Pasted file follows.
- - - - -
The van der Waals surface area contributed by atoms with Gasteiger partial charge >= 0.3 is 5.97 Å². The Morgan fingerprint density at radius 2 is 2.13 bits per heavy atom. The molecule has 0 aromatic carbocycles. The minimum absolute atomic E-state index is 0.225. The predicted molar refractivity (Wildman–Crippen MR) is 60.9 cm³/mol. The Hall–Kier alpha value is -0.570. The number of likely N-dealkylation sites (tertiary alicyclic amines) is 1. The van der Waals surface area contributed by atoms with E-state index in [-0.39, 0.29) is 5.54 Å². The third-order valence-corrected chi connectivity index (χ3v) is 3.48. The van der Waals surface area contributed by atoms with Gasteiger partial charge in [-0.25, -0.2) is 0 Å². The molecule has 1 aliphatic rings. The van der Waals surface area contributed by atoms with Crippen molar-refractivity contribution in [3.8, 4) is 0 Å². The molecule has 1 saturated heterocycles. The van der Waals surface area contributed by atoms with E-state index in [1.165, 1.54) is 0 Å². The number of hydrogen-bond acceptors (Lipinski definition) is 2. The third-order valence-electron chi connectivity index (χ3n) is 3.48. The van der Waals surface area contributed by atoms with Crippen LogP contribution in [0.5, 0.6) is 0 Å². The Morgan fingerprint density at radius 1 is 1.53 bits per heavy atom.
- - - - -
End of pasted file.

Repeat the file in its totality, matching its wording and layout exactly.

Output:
The van der Waals surface area contributed by atoms with Gasteiger partial charge >= 0.3 is 5.97 Å². The Morgan fingerprint density at radius 2 is 2.13 bits per heavy atom. The molecule has 0 aromatic carbocycles. The minimum absolute atomic E-state index is 0.225. The predicted molar refractivity (Wildman–Crippen MR) is 60.9 cm³/mol. The Hall–Kier alpha value is -0.570. The number of likely N-dealkylation sites (tertiary alicyclic amines) is 1. The van der Waals surface area contributed by atoms with E-state index in [-0.39, 0.29) is 5.54 Å². The third-order valence-corrected chi connectivity index (χ3v) is 3.48. The van der Waals surface area contributed by atoms with Gasteiger partial charge in [-0.25, -0.2) is 0 Å². The molecule has 1 aliphatic rings. The van der Waals surface area contributed by atoms with Crippen molar-refractivity contribution in [3.8, 4) is 0 Å². The molecule has 1 saturated heterocycles. The van der Waals surface area contributed by atoms with E-state index in [1.165, 1.54) is 0 Å². The number of hydrogen-bond acceptors (Lipinski definition) is 2. The third-order valence-electron chi connectivity index (χ3n) is 3.48. The van der Waals surface area contributed by atoms with Crippen LogP contribution in [0.5, 0.6) is 0 Å². The Morgan fingerprint density at radius 1 is 1.53 bits per heavy atom.